Discussion: The Obsessive-Compulsive Disorder Integrative Literature Review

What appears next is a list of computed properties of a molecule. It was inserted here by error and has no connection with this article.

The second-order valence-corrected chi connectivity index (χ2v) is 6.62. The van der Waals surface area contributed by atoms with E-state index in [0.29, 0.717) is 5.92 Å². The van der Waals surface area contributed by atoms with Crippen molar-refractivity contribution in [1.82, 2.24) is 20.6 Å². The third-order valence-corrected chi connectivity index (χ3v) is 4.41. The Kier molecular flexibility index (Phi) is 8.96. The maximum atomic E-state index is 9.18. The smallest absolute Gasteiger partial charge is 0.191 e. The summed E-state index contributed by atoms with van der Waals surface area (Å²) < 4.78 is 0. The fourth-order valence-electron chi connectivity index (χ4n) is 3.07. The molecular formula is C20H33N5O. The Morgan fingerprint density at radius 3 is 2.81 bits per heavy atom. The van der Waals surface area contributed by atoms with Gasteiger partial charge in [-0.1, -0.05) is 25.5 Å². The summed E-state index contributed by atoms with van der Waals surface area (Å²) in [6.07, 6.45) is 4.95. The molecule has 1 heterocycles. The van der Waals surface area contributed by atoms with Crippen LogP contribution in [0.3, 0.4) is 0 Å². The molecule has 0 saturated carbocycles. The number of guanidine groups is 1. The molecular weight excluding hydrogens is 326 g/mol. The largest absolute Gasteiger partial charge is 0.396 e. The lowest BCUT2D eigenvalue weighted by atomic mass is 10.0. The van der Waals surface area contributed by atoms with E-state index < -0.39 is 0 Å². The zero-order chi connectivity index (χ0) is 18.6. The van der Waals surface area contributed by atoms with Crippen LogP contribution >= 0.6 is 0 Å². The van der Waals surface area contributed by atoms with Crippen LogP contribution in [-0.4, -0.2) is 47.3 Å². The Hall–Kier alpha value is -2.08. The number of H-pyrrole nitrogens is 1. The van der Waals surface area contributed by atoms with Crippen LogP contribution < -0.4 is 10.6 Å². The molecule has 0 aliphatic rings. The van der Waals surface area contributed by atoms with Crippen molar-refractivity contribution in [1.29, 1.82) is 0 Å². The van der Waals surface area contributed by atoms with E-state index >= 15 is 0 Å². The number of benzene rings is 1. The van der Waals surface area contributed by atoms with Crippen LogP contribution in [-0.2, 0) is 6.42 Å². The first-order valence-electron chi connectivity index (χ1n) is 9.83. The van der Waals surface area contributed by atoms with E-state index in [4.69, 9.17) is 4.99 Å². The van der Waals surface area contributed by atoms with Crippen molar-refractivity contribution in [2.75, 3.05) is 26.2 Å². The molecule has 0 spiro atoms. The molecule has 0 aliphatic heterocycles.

Discussion: The Obsessive-Compulsive Disorder Integrative Literature Review ORDER NOW FOR CUSTOMIZED AND ORIGINAL ESSAY PAPERS ON Discussion: The Obsessive-Compulsive Disorder Integrative Literature Review should be minimum 20 pages double spaced it’s a long paper but not very difficult be careful with plagiarism! I need a tutor to write a twenty page Integrative Literature Review. The topic for the review is Obsessive Compulsive Disorder (OCD). The paper requires four domains which I will provide to the chosen tutor. The review has to have an Introduction, Discussion, Analysis, Critique, Synthesis and Conclusion. Under each heading, there are questions that has to be answered which is included in the instructions below, so please read carefully. Discussion: The Obsessive-Compulsive Disorder Integrative Literature Review I’m about to send you the four domains plus the first Integrative Literature Review paper. I believe you can use the same references, or just a few. I know it’s in the instructions. The four domains are: Social Psychology, Physiological Psychology, Cognitive, and Learning and Conditioning. integrative_literature_review.doc week_6_grading_rubric.docx week_6_assignment_instructions_ilr.docx How OCD Affects Interaction of an Individual? Ingrid Brooks Psy 699: Master of Arts in Psychology Capstone Dr. Wayne Briner November 11, 2019 How OCD Affects the Social Life of an Individual? Introduction: Obsessive-Compulsive Disorder (OCD) is described as elevated anxiety due to uncontrollable as well as intrusive thoughts known as an obsession. It is a repetitive and ritualistic action termed as a compulsion. People affected by this mental disorder worry too much and are usually having an anxiety attack. Obsession of an individual can result in contamination, aggression, imbalance urges, violent, forbidden thoughts and others. Compulsion is more on ritual or repetitive overt mental acts. OCD has various developmental differences. For adults, it is deemed as abnormal as well as problematic. They feel distressed when their compulsion is not satisfied. This integrative literature review aims to explore the impact of OCD on the social life of people. The study will focus on four domains that include Physiological Psychology, Social Psychology, Cognitive, Learning, and Conditioning. Domain: Social Psychology The development of this psychological disorder that has primary factors and one of these is the social aspect. Based on the article this mental disorder is not a result of parenting of family problems. But the kind of treatment that the person with OCD receives will affect the disease where it can increase or help in mitigating the feeling of anxiety. People with OCD lacks selfconfidence, evades problem-solving, and shows aloofness or afraid to show affection. The following researches/works of literature explore how OCD interferes with the various life domains of an individual. The validity of the different researches is supported by pieces of evidence from conducted interviews, treatment assessments, examination of documented experiences, and surveys. References Kohler, K.C., Coetzee, Bronwynè, J., Lochner, C. 2018, December 1. Living with obsessive-compulsive disorder (OCD): a South African narrative.International Journal of Mental Health Systems. Vol. 12 Issue 1, pN.PAGN.PAG. 1p. 2 Charts. DOI: 10.1186/s13033-018-0253-8. Meltzer, H., Bebbington, P., Dennis, M., Jenkins, R., McManus, S., Brugha, T. 2013, January. Feelings of loneliness among adults with mental disorder. Social Psychiatry & Psychiatric Epidemiology. Vol. 48 Issue 1, p5-13. 9p. DOI: 10.1007/s00127-012-0515-8. Murphy, H., Perera-Delcourt, R. 2014, March. Learning to live with OCD is a little mantra I often repeat understanding the lived experience of obsessive-compulsive disorder (OCD) in the contemporary therapeutic context.Psychology And Psychotherapy [Psychol Psychother], ISSN: 2044-8341, Vol. 87 (1), pp. 111-25; Publisher: Wiley-Blackwell; PMID: 24497400, Database: MEDLINE Schou, A.C., Billieux, J., Griffiths, M.D., Kuss, D.J., Demetrovics, Z. Mazzoni, E. Pallesen, S. 2016, March. The relationship between addictive use of social media and video games and symptoms of psychiatric disorders: A large-scale cross-sectional study. Psychology Of Addictive Behaviors: Journal Of The Society Of Psychologists In Addictive Behaviors [Psychol Addict Behav], ISSN: 1939-1501, Vol. 30 (2), pp. 252-62; Publisher: American Psychological Association; PMID: 26999354, Database: MEDLINE Schuurmans, J. van Balkom, A.J., van Megen, H.J., Smit, J.H., Eikelenboom, M., Cath, D.C., Kaarsemaker, M., Oosterbaan, D., Hendriks, G.J., Schruers, K.R., van der Wee, N.J., Glas, G., van Oppen, P. 2012 Dec The Netherlands Obsessive Compulsive Disorder Association (NOCDA) study: design and rationale of a longitudinal naturalistic study of the course of OCD and clinical characteristics of the sample at baseline. International Journal Of Methods In Psychiatric Research [Int J Methods Psychiatr Res], ISSN: 15570657, Vol. 21 (4), pp. 273-85; Publisher: John Wiley & Sons; PMID: 23148029, Database: MEDLINE Weidle B., Jozefiak T., Ivarsson T., Thomsen PH. 2014 Oct 29. Quality of life in children with OCD with and without comorbidity. Health And Quality Of Life Outcomes [Health Qual Life Outcomes], ISSN: 1477-7525, Vol. 12, pp. 152; Publisher: BioMed Central; PMID: 25358486, Database: MEDLINE Domain: Physiological Psychology OCD is a chronic condition of anxiety. It is important to understand the physiological factors of this neurological disorder because it interferes with the normal functioning of a person or individual. Physiological psychology describes people’s behavior with brain damage that affects one’s consciousness.Discussion: The Obsessive-Compulsive Disorder Integrative Literature Review Physiological psychology helps in a better understanding of the behavior of a person with OCD and at the same time understand the physiological events that cause or trigger this disorder. Several research works will help why certain behavior is associated with the obsession as well as compulsion such as overeating, guilt emotions. Moreover, other physiological aspects will be reviewed from different researches such as genetic factors, and specific physiological traits associated with the disorder. The literature will provide reliable evidences resulted from the experiments conducted investigation of the role of genetic components to OCD, and findings from neuroimaging studies. References Bandelow, B., Baldwin, D., Abelli, M., Altamura, C., Dell’Osso, B., Domschke, K., Fineberg, N.A., Grünblatt, E., Jarema, M., Maron, E., Nutt, D., Pini, S., Vaghi, M.M., Wichniak, A., Zai, G. Riederer, P. 2016, August. Physiological markers for anxiety disorders, OCD and PTSD – a consensus statement. Part I: Neuroimaging and genetics.The World Journal of Biological Psychiatry: The Official Journal Of The World Federation Of Societies Of Biological Psychiatry [World J Biol Psychiatry]. ISSN: 18141412, Vol. 17 (5), pp. 321-65; Publisher: Informa Healthcare; PMID: 27403679, Database: MEDLINE Gangemi, A. & Mancini, F. 2017, April 16. Obsessive Patients and Deontological Guilt: A Review. Psychopathology Review, vol. a4, 2: pp. 155-168. Grützmann, R., Riesel, A. Klawohn, J. Heinzel, S. Kaufmann, C., Bey, K., Lennertz. L., Wagner, M., Kathmann, N. 2017, August. Frontal alpha asymmetry in OCD patients and unaffected first-degree relatives.Journal Of Abnormal Psychology [J Abnorm Psychol], ISSN: 1939-1846, Vol. 126 (6), pp. 750-760; Publisher: American Psychological Association; PMID: 28541065, Database: MEDLINE Guglielmi, V. Vulink, N.C., Denys, D., Wang, Y. Samuels, J.F., Nestadt, G. 2014, December. Obsessive-compulsive disorder and female reproductive cycle events: results from the OCD and reproduction collaborative study.Depression And Anxiety [Depress Anxiety], ISSN: 1520-6394, Vol. 31 (12), pp. 979-87; Publisher: Wiley; PMID: 24421066, Database: MEDLINE Hemmings, S.M., Kinnea, C.J., Van der Merwe, L., Lochner, C., Corfield, V.A., MoolmanSmook, J.C., Stein, D.J. 2008. Investigating the role of the brain-derived neurotrophic factor (BDNF) val66met variant in obsessive-compulsive disorder (OCD).The World Journal Of Biological Psychiatry: The Official Journal Of The World Federation Of Societies Of Biological Psychiatry [World J Biol Psychiatry], ISSN: 1562Houben, K. & Jansen, A. 2017, January 11. When food becomes an obsession: Overweight is related to food-related obsessive-compulsive behavior Journal of Health Psychology, vol. 24, 8: pp. 1145-1152. 2975, 2008; Vol. 9 (2), pp. 126-34; Publisher: Informa Healthcare; PMID: 17853300, Database: MEDLINE Domain: Cognitive OCD is a complex mental illness that is also associated with cognitive dysfunction. Cognitive distortions are dominant for those that are experiencing mental illness. Pieces of evidence from research works revealed the association of OCD with the brain’s functionality as well as abnormalities in its circuits are responsible for generating habits, error detection, and response suppression. These are the results of cognitive inflexibility that affects a person’s mental health. Theorists believed that the behavior of OCD occurs because of distorted thinking as well as cognitive biases. These cognitive biases contribute to the graver condition of obsessive/compulsive behaviors. Several studies support the cognitive biases where those who have OCD are having more disturbing thoughts compared to those that don’t have this neurological disease. Cognitivebehavioural therapy has been used to improve the mindfulness of people with OCD. The rationality of the researches included in this literature review is backed with evidence data gathered from conducted tests, investigation of neuropsychological performance, and other clinical studies. References Abramovitch, Amitai; Doron, Guy; Sar-El, Dar; Altenburger, Erin. 2013 December. Subtle Threats to Moral Self-Perceptions Trigger Obsessive–Compulsive Related Cognitions. Cognitive Therapy & Research. Vol. 37 Issue 6, p1132-1139. 8p. DOI: 10.1007/s10608013-9568-6. Geller, Daniel A.; Abramovitch, Amitai; Mittelman, Andrew; Stark, Abigail; Ramsey, Kesley; Cooperman, Allison; Baer, Lee; Stewart, S. Evelyn. 2018, March. Neurocognitive function in paediatric obsessive-compulsive disorder. World Journal of Biological Psychiatry. Mar2018, Vol. 19 Issue 2, p142-151. 10p. DOI: 10.1080/15622975.2017.1282173. Journal of Child Psychology & Psychiatry. Vol. 58 Issue 8, p939-949. 11p. DOI: 10.1111/jcpp.12733 Najmi, S., Amir, N. Enhancement of Self-Conducted Exposure for OCD Using Cognitive Bias Modification: A Case Study. Journal of Clinical Psychology. Vol. 73 Issue 5, p536-546. 11p. DOI: 10.1002/jclp.22451. Raines, A., Capron, D., Bontempo, A., Dane, B., Schmidt, N. Cognitive Therapy & Research. Obsessive Compulsive Symptom Dimensions and Suicide: The Moderating Role of Anxiety Sensitivity Cognitive Concerns.2014, December. Vol. 38 Issue 6, p660-669. 10p. 2 Charts, 2 Graphs. DOI: 10.1007/s10608-014-9622-z. Wolff, N., Buse, J., Tost, J., Roessner, V., Beste, C. 2017, August. Discussion: The Obsessive-Compulsive Disorder Integrative Literature Review Modulations of cognitive flexibility in obsessive compulsive disorder reflect dysfunctions of perceptual categorization. Wolff, N., Giller, F., Buse, J., Roessner, V., Beste, C. 2018, September.When repetitive mental sets increase cognitive flexibility in adolescent obsessive–compulsive disorder.Journal of Child Psychology & Psychiatry. Vol. 59 Issue 9, p1024-1032. 9p. 1 Black and White Photograph, 3 Graphs. DOI: 10.1111/jcpp.12901. Domain: Learning and Conditioning The progressive nature of OCD can be more understanding through learning’s fundamental principle known as operant conditioning. In this kind of conditioning, behavior that is rewarded continues or it increases but when it is punished the tendency is to stop and not do it again. However, for less intuitive the avoidance or removal of the unpleasant consequences leads to repeated behavior which is known as negative reinforcement. Another one is the classical conditioning which also starts the compulsions of the OCD patient. As the patient experiences negative thoughts of the unconditioned stimulus, it causes stress or distress and begins to seek behavior (compulsion) that helps in alleviating the threats (conditioned stimulus). This theory is strongly supported by many studies. References: Benito K.G., Machan, J., Freeman, J.B., Garcia, A.M., Walther, M., Frank, H., Wellen, B., Stewart, E., Edmunds, J., Kemp, J., Sapyta, J., Franklin, M. 2018, July. Measuring fear change within exposures: Functionally-defined habituation predicts outcome in three randomized controlled trials for pediatric OCD.Journal of Consulting And Clinical Psychology [J Consult Clin Psychol], ISSN: 1939-2117, 2018 Jul; Vol. 86 (7), pp. 615630; Publisher: American Psychological Assn; PMID: 29939055, Database: MEDLINE Benson, R., Stickney, L., Smetter, J., Steglitz. J. 2016, September 30. Modified Exposure and Response Prevention for the Treatment of Comorbid OCD-Like Repetitive Behavior and Developmental Disability: A Case Study Clinical Case Studies, vol. 15, 6: pp. 484-500. Leplow, B., Murphy, R., Nutzinger, D.O. 2002. September. Specificity of conditional associative-learning deficits in obsessive-compulsive disorder (OCD) and non-OCD anxiety disorders.Journal Of Clinical And Experimental Neuropsychology [J Clin Exp Neuropsychol], ISSN: 1380-3395, Vol. 24 (6), pp. 792-805; Publisher: Routledge; PMID: 12424653, Database: MEDLINE McGuire, J.F., Orr, S.P., Wu, M.S., Lewin, A.B., Small, B.J., Phares, V., Murphy, T.K., Wilhelm, S., Pine, D.S., Geller, D., Storch, E. A. 2016, March. FEAR CONDITIONING AND EXTINCTION IN YOUTH WITH OBSESSIVECOMPULSIVE DISORDER.Depression & Anxiety (1091-4269). 33(3): 229-237. 9p. (journal article) ISSN: 1091-4269 PMID: 26799264 Tracy, JA., Ghose, S.S., Stecher, T., McFall, R.M., Steinmetz, J.E. 1999, January. Classical conditioning in a nonclinical obsessive-compulsive population.Psychological Science, Vol 10(1), Jan, 1999 pp. 9-13. Publisher: Blackwell Publishing; [Journal Article], Database: PsycINFO Schneider, B.C., Wittekind, C.E., Talhof, A., Korrelboom, K., Moritz, S. 2015. Competitive Memory Training (COMET) for OCD: a self-treatment approach to obsessions.Cognitive Behaviour Therapy [Cogn Behav Ther], ISSN: 1651-2316, Vol. 44 (2), pp. 142-52; Publisher: Taylor & Francis; PMID: 25421606, Database: MEDLINE Zetsche, U. Rief, W. Westermann, S. Exner, C. 2015. Cognitive deficits are a matter of emotional context: inflexible strategy use mediates context-specific learning impairments in OCD. Cognition & Emotion [Cogn Emot], ISSN: 1464-0600, 2015; Vol. 29 (2), pp. 360-71; Publisher: Routledge; PMID: 24801151, Database: MEDLINE Total Possible Score: 30.00 Describes How the Review Will be Organized Total: 1.00 Distinguished – Thoroughly describes how the review will be organized. Proficient – Describes how the review will be organized. Minor details are missing or unclear. Basic – Minimally describes how the review will be organized. Relevant details are missing and/or unclear. Below Expectations – Attempts to describe how the review will be organized; however, significant details are missing and unclear. Non-Performance – The description of Describes how the review will be organized is either nonexistent or lacks the components described in the assignment instructions. Describes How the Literature Was Identified, Analyzed, and Synthesized Total: 1.00 Distinguished – Thoroughly describes how the literature was identified, analyzed, and synthesized. Proficient – Describes how the literature was identified, analyzed, and synthesized. Minor details are missing or unclear. Basic – Partially describes how the literature was identified, analyzed, and synthesized. Relevant details are missing and/or unclear. Below Expectations – Attempts to describe how the literature was identified, analyzed, and synthesized; however, significant details and unclear. Non-Performance – The description of how the literature was identified, analyzed, and synthesized is either nonexistent or lacks the components described in the assignment instructions. Discussion: The Obsessive-Compulsive Disorder Integrative Literature Review Examines the Main Ideas and Relationships Presented In the Literature Across the Four Domains Total: 2.25 Distinguished – Thoroughly examines the main ideas and relationships presented in the literature across the four domains. Proficient – Examines the main ideas and relationships presented in the literature across the four domains. Minor details are missing. Basic – Minimally examines the main ideas and relationships presented in the literature across the four domains. Relevant details are missing. Below Expectations – Attempts to examine the main ideas and relationships presented in the literature across the domains; however, all four domains are not addressed, or significant details are missing. Non-Performance – The examination of the main ideas and relationships presented in the literature across the four domains is either nonexistent or lacks the components described in the assignment instructions. Integrates Concepts From the Four Different Content Domains Within the Larger Field of Psychology Total: 2.50 Distinguished – Fully and clearly integrates concepts from the four different content domains within the larger field of psychology. Proficient – Integrates concepts from the four different content domains within the larger field of psychology. Minor details are missing or unclear. Basic – Minimally integrates concepts from the four different content domains within the larger field of psychology. Relevant details are missing and/or unclear. Below Expectations – Attempts to integrate concepts from the different content domains within the larger field of psychology; however, all four content domains are not addressed, or significant details are missing and unclear. Non-Performance – The integration of concepts from the four different content domains within the larger field of psychology is either nonexistent or lacks the components described in the assignment instructions. Evaluates the Reliability, Validity, and Generalizability of the Chosen Research Findings Total: 2.50 Distinguished – Thoroughly evaluates the reliability, validity, and generalizability of the chosen research findings. Proficient – Evaluates the reliability, validity, and generalizability of the chosen research findings. Minor details are missing. Basic – Partially evaluates the reliability, validity, and generalizability of the chosen research findings. Relevant details are missing and/or unclear. Below Expectations – Attempts to evaluate the reliability, validity, and generalizability of the chosen research findings; however, significant details are missing and unclear. Non-Performance – The evaluation of the reliability, validity, and generalizability of the chosen research findings is either nonexistent or lacks the components described in the assignment instructions. Explains How the APA’s Ethical Principles of Psychologists and Code of Conduct Might Influence the Reliability and/or Generalizability of the Chosen Findings Total: 2.50 Distinguished – Explains how the APA’s Ethical Principles of Psychologists and Code of Conduct might influence the reliability and/or generalizability of the chosen findings. Proficient – Explains how the APA’s Ethical Principles of Psychologists and Code of Conduct might influence the reliability and/or generalizability of the chosen findings. Basic – Explains how the APA’s Ethical Principles of Psychologists and Code of Conduct might influence the reliability and/or generalizability of the chosen findings. Below Expectations – Explains how the APA’s Ethical Principles of Psychologists and Code of Conduct might influence the reliability and/or generalizability of the chosen findings. Non-Performance – The explanation of how the APA’s Ethical Principles of Psychologists and Code of Conduct might influence the reliability and/or generalizability of the chosen findings is either nonexistent or lacks the components described in the assignment instructions. Integrates Existing Ideas with New Ideas to Create New Knowledge and New Perspectives Total: 2.50 Distinguished – Fully and clearly integrates existing ideas with new ideas to create new knowledge and new perspectives. Proficient – Integrates existing ideas with new ideas to create new knowledge and new perspectives. Minor details are missing or unclear. Basic – Minimally integrates existing ideas with new ideas to create new knowledge and new perspectives. Relevant details are missing and/or unclear. Below Expectations – Attempts to integrate existing ideas with new ideas to create new knowledge and new perspectives; however, significant details are missing and unclear. Non-Performance – The integration of existing ideas with new ideas to create new knowledge and new perspectives is either nonexistent or lacks the components described in the assignment instructions. Describes the Research That Has Previously Been Done Across the Chosen Domains Total: 2.25 Distinguished – Thoroughly describes the research that has previously been do … Get a 10 % discount on an order above $ 100 Use the following coupon code : NURSING10